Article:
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Old 29th March 2009, 11:10   #1
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Default Micro Hybrids?

Hi All,
Posting after a real long time. Mahindra has started to offer a Micro-Hybrid/Start-Stop kit akin to ones found in Mercs and BMWs(here) in their top of the Line VLX and Tata has been talking about Micro-Hybrid on the Nano and other cars in their line up.

According to sources, the Start-Stop kit on the Scorpio only costs about 3.5K extra to build.

My perceptions are that Micro-Hybrid will eliminate the existing starter motor with a More powerful Belt driven motor-alternator(instead of the alternator), they would need an upsized battery(to run the accesories) and would replace the AC Fan/Radiotor with a mechanism similar to Home AC's(one motor running the fan as well as the Compressors). Most other hardware required for this kind of hybrid is already present in the cars(like clutch depresssion sensors and In-gear sensor). Ofcourse this would require rewiring. Is there some thing i missed?


Since we already pay extra for BS-III systems(in some cars) for cars sold in Cities, why not make this system compulsory too? After all we do idle the car about 60% of our journey(in Cities). When will we start seeing Start-Stop system on every model as a standard(not optional)?

Also, Is there any one out there owing the Micro-Hybrid version of the Scorpio? Any inputs on the same?
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Old 29th March 2009, 15:10   #2
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There is nothing *hybrid* about the Mahindra Scorpio, they are only abusing the term. An engine start - stop system does not a hybrid make. Else every taxi on the roads will qualify for the title of a manual-hybrid (manual because taxi drivers follow the same practice).

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My perceptions are that Micro-Hybrid will eliminate the existing starter motor with a More powerful Belt driven motor-alternator(instead of the alternator), they would need an upsized battery(to run the accesories) and would replace the AC Fan/Radiotor with a mechanism similar to Home AC's(one motor running the fan as well as the Compressors). Most other hardware required for this kind of hybrid is already present in the cars(like clutch depresssion sensors and In-gear sensor). Ofcourse this would require rewiring. Is there some thing i missed?
AFAIK, Mahindra's stop / start system only has a stronger starter and more powerful battery.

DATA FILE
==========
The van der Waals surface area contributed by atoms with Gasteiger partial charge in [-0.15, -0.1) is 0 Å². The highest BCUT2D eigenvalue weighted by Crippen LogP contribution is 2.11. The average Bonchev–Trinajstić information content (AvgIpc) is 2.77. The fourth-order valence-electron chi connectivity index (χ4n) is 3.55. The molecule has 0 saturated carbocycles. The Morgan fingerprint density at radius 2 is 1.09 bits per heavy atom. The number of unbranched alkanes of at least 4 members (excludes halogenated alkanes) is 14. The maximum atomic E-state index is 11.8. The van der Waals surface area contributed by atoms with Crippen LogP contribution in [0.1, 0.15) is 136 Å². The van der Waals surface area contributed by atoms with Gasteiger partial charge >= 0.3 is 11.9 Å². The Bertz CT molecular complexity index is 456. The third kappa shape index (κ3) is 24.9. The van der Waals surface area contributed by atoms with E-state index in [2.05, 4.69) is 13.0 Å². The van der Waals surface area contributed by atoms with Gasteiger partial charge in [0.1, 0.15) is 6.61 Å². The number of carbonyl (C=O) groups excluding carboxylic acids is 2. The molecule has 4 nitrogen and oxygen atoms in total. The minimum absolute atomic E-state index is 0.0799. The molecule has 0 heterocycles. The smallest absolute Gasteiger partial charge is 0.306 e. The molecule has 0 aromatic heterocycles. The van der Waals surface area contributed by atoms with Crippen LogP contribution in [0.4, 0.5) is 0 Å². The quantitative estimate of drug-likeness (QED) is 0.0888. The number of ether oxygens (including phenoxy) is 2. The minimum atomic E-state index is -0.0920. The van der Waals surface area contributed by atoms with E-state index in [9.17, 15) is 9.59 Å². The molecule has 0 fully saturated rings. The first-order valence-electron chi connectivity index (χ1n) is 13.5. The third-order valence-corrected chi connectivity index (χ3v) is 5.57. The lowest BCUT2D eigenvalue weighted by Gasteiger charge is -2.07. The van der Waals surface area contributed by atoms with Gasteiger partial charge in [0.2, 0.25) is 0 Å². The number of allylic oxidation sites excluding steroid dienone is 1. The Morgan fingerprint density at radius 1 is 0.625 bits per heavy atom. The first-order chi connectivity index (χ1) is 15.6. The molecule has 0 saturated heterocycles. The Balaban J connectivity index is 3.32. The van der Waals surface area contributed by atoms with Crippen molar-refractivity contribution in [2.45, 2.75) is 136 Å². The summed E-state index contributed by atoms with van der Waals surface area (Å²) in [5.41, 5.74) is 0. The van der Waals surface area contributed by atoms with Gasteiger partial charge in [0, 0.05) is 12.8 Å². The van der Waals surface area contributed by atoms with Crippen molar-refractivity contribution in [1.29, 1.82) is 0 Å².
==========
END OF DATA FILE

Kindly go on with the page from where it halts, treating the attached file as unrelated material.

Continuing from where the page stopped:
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Since we already pay extra for BS-III systems(in some cars) for cars sold in Cities, why not make this system compulsory too?
How about because not everyone wants it? I can only imagine how ANNOYING this system will be in stop-go traffic.
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Old 29th March 2009, 15:24   #3
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Quote:
Originally Posted by arunmur View Post
Micro-Hybrid will eliminate the existing starter motor with a More powerful Belt driven motor-alternator(instead of the alternator), they would need an upsized battery(to run the accesories) and would replace the AC Fan/Radiotor with a mechanism similar to Home AC's(one motor running the fan as well as the Compressors).
Not so. AFAIK, the so-called Micro Hybrid system by Mahindra only cuts out the engine if it idles for 10 seconds on neutral, and restarts it when the clutch is depressed to engage a gear. The alternator does not continue to work as a motor drawing power from the battery, and the AC compressor does not keep running (albeit the cabin blower does). There is also a selector switch on the dash to allow the driver to turn off/turn on the Micro Hybrid system.

I wouldn't use such a system in stop-start traffic/in summers, because it could get irritating, and I wouldn't do without my AC in 45*C in Delhi when stopped at a traffic light, and fuel consumption be damned. That said, the Micro Hybrid system is only being offered with Mahindra's BS-IV Scorpio, and I'd prefer to buy a BS-IV vehicle rather than BS-III.
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Old 29th March 2009, 16:09   #4
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Originally Posted by GTO View Post
There is nothing *hybrid* about the Mahindra Scorpio, they are only abusing the term. An engine start - stop system does not a hybrid make.
+1 to that. Its just a beefed up starter motor/ alternator combination. There is no electric motor in the drive train, so it cannot qualify as an hybrid, micro or otherwise.

Having said this, if it does result in some fuel savings, it might be worth the extra 3.5K or so, provided its not very irritating in real life conditions. Leaving the hybrid hype aside, Mahindra need to be lauded for coming up with this device.